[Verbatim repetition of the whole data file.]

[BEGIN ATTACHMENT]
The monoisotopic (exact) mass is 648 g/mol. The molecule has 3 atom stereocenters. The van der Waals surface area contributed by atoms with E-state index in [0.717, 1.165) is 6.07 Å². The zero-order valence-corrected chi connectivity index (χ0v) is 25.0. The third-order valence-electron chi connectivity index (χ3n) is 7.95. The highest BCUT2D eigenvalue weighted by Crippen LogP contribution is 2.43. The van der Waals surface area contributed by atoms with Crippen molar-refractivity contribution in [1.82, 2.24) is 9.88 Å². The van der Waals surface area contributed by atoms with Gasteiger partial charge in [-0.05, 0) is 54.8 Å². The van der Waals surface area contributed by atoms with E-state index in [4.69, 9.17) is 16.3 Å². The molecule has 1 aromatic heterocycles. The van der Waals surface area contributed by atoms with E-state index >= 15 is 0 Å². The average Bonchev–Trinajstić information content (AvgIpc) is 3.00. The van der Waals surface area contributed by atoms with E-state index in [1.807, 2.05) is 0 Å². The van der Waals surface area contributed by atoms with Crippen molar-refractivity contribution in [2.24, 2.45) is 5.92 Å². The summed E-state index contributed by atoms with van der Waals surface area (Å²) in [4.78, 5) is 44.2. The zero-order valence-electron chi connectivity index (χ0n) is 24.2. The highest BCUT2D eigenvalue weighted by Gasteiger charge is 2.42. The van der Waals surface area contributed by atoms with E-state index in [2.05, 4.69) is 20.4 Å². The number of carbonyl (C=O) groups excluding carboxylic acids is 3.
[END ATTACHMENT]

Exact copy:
The monoisotopic (exact) mass is 648 g/mol. The molecule has 3 atom stereocenters. The van der Waals surface area contributed by atoms with E-state index in [0.717, 1.165) is 6.07 Å². The zero-order valence-corrected chi connectivity index (χ0v) is 25.0. The third-order valence-electron chi connectivity index (χ3n) is 7.95. The highest BCUT2D eigenvalue weighted by Crippen LogP contribution is 2.43. The van der Waals surface area contributed by atoms with Crippen molar-refractivity contribution in [1.82, 2.24) is 9.88 Å². The van der Waals surface area contributed by atoms with Gasteiger partial charge in [-0.05, 0) is 54.8 Å². The van der Waals surface area contributed by atoms with E-state index in [4.69, 9.17) is 16.3 Å². The molecule has 1 aromatic heterocycles. The van der Waals surface area contributed by atoms with E-state index >= 15 is 0 Å². The average Bonchev–Trinajstić information content (AvgIpc) is 3.00. The van der Waals surface area contributed by atoms with E-state index in [1.807, 2.05) is 0 Å². The van der Waals surface area contributed by atoms with Crippen molar-refractivity contribution in [2.24, 2.45) is 5.92 Å². The summed E-state index contributed by atoms with van der Waals surface area (Å²) in [4.78, 5) is 44.2. The zero-order valence-electron chi connectivity index (χ0n) is 24.2. The highest BCUT2D eigenvalue weighted by Gasteiger charge is 2.42. The van der Waals surface area contributed by atoms with E-state index in [2.05, 4.69) is 20.4 Å². The number of carbonyl (C=O) groups excluding carboxylic acids is 3.